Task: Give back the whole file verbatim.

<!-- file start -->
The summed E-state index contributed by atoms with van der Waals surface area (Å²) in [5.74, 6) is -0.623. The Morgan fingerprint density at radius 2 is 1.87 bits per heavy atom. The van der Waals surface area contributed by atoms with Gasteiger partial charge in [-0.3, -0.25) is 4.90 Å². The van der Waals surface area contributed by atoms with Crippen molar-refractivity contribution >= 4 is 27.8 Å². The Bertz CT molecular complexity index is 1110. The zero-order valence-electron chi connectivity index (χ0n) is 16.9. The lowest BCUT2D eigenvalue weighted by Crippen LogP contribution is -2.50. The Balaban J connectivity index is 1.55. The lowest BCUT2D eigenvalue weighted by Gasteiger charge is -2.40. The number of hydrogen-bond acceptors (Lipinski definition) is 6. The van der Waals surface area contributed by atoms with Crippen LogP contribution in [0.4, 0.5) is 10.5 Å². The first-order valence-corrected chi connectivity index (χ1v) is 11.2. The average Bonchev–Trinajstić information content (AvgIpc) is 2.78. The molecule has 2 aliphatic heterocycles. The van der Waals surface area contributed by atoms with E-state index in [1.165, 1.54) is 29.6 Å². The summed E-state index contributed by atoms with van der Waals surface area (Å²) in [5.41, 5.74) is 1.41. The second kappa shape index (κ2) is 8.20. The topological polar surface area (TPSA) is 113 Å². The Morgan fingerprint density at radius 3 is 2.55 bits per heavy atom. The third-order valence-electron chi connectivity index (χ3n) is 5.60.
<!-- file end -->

The summed E-state index contributed by atoms with van der Waals surface area (Å²) in [5.74, 6) is -0.623. The Morgan fingerprint density at radius 2 is 1.87 bits per heavy atom. The van der Waals surface area contributed by atoms with Gasteiger partial charge in [-0.3, -0.25) is 4.90 Å². The van der Waals surface area contributed by atoms with Crippen molar-refractivity contribution >= 4 is 27.8 Å². The Bertz CT molecular complexity index is 1110. The zero-order valence-electron chi connectivity index (χ0n) is 16.9. The lowest BCUT2D eigenvalue weighted by Crippen LogP contribution is -2.50. The Balaban J connectivity index is 1.55. The lowest BCUT2D eigenvalue weighted by Gasteiger charge is -2.40. The number of hydrogen-bond acceptors (Lipinski definition) is 6. The van der Waals surface area contributed by atoms with Crippen LogP contribution in [0.4, 0.5) is 10.5 Å². The first-order valence-corrected chi connectivity index (χ1v) is 11.2. The average Bonchev–Trinajstić information content (AvgIpc) is 2.78. The molecule has 2 aliphatic heterocycles. The van der Waals surface area contributed by atoms with E-state index in [1.165, 1.54) is 29.6 Å². The summed E-state index contributed by atoms with van der Waals surface area (Å²) in [5.41, 5.74) is 1.41. The second kappa shape index (κ2) is 8.20. The topological polar surface area (TPSA) is 113 Å². The Morgan fingerprint density at radius 3 is 2.55 bits per heavy atom. The third-order valence-electron chi connectivity index (χ3n) is 5.60.